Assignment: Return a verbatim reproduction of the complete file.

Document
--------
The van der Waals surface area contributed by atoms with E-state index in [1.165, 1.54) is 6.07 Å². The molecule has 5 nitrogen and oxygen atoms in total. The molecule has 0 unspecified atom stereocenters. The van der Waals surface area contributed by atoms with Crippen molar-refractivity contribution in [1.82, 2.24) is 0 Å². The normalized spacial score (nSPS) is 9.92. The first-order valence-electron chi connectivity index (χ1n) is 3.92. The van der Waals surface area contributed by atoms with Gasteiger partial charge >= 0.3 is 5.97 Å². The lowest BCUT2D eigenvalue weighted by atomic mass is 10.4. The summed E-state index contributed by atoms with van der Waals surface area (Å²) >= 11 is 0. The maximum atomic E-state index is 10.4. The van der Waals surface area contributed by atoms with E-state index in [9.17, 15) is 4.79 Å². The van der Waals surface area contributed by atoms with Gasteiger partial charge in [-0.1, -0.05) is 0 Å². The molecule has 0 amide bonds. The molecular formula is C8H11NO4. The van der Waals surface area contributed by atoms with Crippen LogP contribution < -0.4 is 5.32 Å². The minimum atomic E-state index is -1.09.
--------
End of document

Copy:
The van der Waals surface area contributed by atoms with E-state index in [1.165, 1.54) is 6.07 Å². The molecule has 5 nitrogen and oxygen atoms in total. The molecule has 0 unspecified atom stereocenters. The van der Waals surface area contributed by atoms with Crippen molar-refractivity contribution in [1.82, 2.24) is 0 Å². The normalized spacial score (nSPS) is 9.92. The first-order valence-electron chi connectivity index (χ1n) is 3.92. The van der Waals surface area contributed by atoms with Gasteiger partial charge >= 0.3 is 5.97 Å². The lowest BCUT2D eigenvalue weighted by atomic mass is 10.4. The summed E-state index contributed by atoms with van der Waals surface area (Å²) >= 11 is 0. The maximum atomic E-state index is 10.4. The van der Waals surface area contributed by atoms with E-state index in [9.17, 15) is 4.79 Å². The van der Waals surface area contributed by atoms with Gasteiger partial charge in [-0.1, -0.05) is 0 Å². The molecule has 0 amide bonds. The molecular formula is C8H11NO4. The van der Waals surface area contributed by atoms with Crippen LogP contribution < -0.4 is 5.32 Å². The minimum atomic E-state index is -1.09.